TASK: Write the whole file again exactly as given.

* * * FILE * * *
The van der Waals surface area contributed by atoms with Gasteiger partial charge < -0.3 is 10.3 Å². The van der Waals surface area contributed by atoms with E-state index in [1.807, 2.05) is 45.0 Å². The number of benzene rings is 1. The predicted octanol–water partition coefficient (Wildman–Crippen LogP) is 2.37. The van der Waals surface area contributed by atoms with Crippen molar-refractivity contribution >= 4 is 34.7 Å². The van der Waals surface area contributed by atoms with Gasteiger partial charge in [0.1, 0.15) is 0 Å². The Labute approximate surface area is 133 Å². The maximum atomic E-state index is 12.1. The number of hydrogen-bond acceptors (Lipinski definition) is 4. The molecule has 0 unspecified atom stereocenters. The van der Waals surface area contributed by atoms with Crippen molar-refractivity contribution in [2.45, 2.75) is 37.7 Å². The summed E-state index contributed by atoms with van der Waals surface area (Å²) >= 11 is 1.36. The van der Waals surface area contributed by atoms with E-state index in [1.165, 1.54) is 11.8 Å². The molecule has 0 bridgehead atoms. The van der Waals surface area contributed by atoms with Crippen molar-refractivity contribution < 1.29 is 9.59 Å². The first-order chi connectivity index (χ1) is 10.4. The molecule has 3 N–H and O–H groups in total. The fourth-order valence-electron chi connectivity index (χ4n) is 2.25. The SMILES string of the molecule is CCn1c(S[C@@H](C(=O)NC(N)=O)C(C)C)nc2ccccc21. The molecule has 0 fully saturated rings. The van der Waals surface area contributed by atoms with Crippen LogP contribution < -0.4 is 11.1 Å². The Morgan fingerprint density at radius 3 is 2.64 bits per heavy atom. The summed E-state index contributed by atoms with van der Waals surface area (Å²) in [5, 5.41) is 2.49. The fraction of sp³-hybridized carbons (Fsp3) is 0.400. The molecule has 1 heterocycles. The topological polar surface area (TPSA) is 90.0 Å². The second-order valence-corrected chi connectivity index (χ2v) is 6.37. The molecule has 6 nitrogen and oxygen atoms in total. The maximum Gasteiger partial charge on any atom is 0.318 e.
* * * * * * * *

The van der Waals surface area contributed by atoms with Gasteiger partial charge < -0.3 is 10.3 Å². The van der Waals surface area contributed by atoms with E-state index in [1.807, 2.05) is 45.0 Å². The number of benzene rings is 1. The predicted octanol–water partition coefficient (Wildman–Crippen LogP) is 2.37. The van der Waals surface area contributed by atoms with Crippen molar-refractivity contribution >= 4 is 34.7 Å². The van der Waals surface area contributed by atoms with Gasteiger partial charge in [0.1, 0.15) is 0 Å². The Labute approximate surface area is 133 Å². The maximum atomic E-state index is 12.1. The number of hydrogen-bond acceptors (Lipinski definition) is 4. The molecule has 0 unspecified atom stereocenters. The van der Waals surface area contributed by atoms with Crippen molar-refractivity contribution in [2.45, 2.75) is 37.7 Å². The summed E-state index contributed by atoms with van der Waals surface area (Å²) >= 11 is 1.36. The van der Waals surface area contributed by atoms with E-state index in [1.165, 1.54) is 11.8 Å². The molecule has 0 bridgehead atoms. The van der Waals surface area contributed by atoms with Crippen molar-refractivity contribution < 1.29 is 9.59 Å². The first-order chi connectivity index (χ1) is 10.4. The molecule has 3 N–H and O–H groups in total. The fourth-order valence-electron chi connectivity index (χ4n) is 2.25. The SMILES string of the molecule is CCn1c(S[C@@H](C(=O)NC(N)=O)C(C)C)nc2ccccc21. The molecule has 0 fully saturated rings. The van der Waals surface area contributed by atoms with Crippen LogP contribution < -0.4 is 11.1 Å². The Morgan fingerprint density at radius 3 is 2.64 bits per heavy atom. The summed E-state index contributed by atoms with van der Waals surface area (Å²) in [5, 5.41) is 2.49. The fraction of sp³-hybridized carbons (Fsp3) is 0.400. The molecule has 1 heterocycles. The topological polar surface area (TPSA) is 90.0 Å². The second-order valence-corrected chi connectivity index (χ2v) is 6.37. The molecule has 6 nitrogen and oxygen atoms in total. The maximum Gasteiger partial charge on any atom is 0.318 e.